From this point I headed straight to the riverbank with an intention of discovering Hydro park of Kiev. It is a landscape recreational park on an island in Dnieper River connected to the city via Metro Bridge. The bridge is called so because it has metro rails on it and of course a running metro line, Red Line.

To reach at the park, I walked down to the river bank level which is at least a hundred meter below the level of monument. There is no road connection from that point thus I took a path which disappeared after few hundred meters. The path was steep and was not easy to walk on but I managed to get down and found my way to the Dnipro station to take metro.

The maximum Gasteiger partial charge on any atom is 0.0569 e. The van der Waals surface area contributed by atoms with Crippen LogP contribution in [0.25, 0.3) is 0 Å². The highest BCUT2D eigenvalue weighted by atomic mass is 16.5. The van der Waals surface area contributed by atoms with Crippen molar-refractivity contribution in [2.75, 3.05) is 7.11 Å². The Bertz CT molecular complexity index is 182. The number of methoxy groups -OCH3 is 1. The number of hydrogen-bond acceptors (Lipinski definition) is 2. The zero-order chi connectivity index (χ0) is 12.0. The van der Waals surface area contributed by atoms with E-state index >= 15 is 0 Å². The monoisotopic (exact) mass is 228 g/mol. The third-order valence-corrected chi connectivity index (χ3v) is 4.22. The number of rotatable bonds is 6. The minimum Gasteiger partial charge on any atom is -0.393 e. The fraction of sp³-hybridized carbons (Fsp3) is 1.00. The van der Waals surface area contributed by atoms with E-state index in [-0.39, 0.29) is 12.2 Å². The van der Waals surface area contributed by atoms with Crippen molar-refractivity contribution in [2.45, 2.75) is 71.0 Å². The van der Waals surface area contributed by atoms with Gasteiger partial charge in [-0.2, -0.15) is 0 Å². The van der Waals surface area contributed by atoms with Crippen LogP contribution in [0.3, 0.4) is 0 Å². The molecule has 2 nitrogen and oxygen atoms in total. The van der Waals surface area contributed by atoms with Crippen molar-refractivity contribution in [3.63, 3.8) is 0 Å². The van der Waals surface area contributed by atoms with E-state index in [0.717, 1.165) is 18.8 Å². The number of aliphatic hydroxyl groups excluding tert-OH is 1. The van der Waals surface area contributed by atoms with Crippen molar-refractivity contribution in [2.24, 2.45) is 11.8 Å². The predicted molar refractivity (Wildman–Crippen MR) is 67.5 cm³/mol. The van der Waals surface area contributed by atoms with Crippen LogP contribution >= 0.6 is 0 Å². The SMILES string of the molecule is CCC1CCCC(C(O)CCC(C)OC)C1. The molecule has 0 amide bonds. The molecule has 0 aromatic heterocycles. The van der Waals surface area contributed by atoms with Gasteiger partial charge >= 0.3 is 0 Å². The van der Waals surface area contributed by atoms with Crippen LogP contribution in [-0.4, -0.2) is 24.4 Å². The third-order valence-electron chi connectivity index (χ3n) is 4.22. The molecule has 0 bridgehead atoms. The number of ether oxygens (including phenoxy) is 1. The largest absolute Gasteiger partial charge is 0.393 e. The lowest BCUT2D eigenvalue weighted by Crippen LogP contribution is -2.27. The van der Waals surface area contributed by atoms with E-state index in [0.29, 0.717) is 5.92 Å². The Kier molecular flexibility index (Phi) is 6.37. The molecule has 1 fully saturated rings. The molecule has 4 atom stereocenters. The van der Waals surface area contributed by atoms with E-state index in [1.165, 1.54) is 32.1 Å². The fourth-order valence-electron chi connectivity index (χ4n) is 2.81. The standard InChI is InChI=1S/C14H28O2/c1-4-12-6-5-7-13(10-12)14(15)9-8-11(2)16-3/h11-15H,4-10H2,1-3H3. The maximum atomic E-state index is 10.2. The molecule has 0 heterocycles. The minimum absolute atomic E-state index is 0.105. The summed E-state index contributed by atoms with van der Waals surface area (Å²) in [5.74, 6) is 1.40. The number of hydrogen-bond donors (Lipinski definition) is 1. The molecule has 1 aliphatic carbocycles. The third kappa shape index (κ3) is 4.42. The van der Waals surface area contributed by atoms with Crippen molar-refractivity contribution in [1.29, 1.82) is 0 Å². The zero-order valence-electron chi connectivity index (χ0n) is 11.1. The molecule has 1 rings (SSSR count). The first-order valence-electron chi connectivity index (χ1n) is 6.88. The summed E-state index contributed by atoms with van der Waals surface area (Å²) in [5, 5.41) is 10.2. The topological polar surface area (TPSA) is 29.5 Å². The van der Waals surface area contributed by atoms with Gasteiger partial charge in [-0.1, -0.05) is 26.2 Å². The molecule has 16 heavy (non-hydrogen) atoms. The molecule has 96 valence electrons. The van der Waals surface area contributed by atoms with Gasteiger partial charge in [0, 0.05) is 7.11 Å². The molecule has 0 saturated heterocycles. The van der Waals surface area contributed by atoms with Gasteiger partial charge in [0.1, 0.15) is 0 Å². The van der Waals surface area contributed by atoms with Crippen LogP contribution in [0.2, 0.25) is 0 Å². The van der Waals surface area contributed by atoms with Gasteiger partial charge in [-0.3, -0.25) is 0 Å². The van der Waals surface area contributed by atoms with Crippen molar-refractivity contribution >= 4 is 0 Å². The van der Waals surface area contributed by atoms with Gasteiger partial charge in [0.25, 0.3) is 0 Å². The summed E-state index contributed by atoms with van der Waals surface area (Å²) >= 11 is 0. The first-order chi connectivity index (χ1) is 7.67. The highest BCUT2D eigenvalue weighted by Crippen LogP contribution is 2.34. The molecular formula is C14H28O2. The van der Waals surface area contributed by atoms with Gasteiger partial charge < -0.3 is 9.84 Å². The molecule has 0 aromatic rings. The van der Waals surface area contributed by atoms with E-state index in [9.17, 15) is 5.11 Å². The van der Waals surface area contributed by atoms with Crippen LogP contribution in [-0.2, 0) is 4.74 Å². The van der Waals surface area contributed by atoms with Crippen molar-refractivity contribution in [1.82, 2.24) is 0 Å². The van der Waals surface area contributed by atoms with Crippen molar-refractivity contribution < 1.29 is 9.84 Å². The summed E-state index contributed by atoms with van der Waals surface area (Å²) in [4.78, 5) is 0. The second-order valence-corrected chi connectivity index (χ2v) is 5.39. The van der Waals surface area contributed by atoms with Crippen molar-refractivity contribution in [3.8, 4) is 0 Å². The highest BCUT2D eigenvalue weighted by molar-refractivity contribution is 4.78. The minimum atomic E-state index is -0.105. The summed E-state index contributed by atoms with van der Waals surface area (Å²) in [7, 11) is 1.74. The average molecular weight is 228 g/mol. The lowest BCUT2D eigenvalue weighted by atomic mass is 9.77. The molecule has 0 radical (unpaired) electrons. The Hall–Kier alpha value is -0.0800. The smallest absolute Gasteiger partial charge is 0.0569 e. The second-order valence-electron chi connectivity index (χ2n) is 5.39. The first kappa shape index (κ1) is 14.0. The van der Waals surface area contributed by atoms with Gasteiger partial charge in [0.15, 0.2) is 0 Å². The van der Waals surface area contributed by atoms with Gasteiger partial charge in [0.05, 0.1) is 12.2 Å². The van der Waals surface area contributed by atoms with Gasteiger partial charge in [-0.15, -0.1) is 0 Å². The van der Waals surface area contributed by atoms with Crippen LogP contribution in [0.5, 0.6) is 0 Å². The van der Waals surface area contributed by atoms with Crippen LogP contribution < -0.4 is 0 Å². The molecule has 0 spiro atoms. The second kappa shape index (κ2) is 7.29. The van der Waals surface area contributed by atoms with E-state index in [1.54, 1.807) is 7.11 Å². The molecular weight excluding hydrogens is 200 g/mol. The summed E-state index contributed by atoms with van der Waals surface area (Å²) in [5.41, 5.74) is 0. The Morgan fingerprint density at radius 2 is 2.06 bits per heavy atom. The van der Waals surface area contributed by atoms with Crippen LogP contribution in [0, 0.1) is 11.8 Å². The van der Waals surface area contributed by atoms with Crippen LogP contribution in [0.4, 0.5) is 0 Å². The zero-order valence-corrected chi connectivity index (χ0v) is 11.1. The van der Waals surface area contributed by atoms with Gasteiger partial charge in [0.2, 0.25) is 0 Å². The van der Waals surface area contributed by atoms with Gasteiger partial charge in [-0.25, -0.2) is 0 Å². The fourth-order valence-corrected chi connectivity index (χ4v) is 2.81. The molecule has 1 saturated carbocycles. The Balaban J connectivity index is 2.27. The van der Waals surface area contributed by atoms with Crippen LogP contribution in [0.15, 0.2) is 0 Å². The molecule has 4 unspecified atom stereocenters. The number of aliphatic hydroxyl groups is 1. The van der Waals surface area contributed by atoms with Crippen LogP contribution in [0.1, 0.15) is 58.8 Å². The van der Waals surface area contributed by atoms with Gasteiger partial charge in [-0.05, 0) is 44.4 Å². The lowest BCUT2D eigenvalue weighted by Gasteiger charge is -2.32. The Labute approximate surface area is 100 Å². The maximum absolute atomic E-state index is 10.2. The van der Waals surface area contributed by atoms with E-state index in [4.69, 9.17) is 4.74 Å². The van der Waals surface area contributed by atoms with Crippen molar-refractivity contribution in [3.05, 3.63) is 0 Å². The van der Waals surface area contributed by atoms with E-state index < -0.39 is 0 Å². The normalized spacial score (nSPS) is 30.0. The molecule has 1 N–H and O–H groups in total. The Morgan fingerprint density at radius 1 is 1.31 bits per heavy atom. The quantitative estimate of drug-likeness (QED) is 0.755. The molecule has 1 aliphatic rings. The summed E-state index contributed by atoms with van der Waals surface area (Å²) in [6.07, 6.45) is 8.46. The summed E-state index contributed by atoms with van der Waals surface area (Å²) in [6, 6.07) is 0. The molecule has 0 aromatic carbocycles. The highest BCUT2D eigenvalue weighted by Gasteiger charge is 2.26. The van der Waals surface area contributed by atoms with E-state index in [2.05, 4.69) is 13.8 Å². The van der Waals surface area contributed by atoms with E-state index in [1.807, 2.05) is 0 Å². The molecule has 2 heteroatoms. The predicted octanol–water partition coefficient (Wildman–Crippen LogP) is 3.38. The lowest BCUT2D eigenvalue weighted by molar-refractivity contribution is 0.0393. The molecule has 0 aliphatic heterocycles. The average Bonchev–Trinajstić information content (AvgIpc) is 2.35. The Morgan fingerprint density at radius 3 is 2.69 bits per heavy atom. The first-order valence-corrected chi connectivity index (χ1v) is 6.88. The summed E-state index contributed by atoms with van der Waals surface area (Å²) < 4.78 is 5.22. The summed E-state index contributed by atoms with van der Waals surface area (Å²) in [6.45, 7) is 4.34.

Hydro-park is only one stop from Dnipro but I was very tired to walk tat distance and cost of metro is very low. On foot after the station you can get to the Hidropark Beach in minutes. Yes this park has a golden sand beach (artificial) and you can swim in the canal if you are brave enough or don’t mind cold water. Beach has shower facilities and shops as well but they were not open wince the season was not started.



I took of my trainers and had a walk on the beach and finished this pleasure by pulling off my trousers and dipping my feet in chilled river water.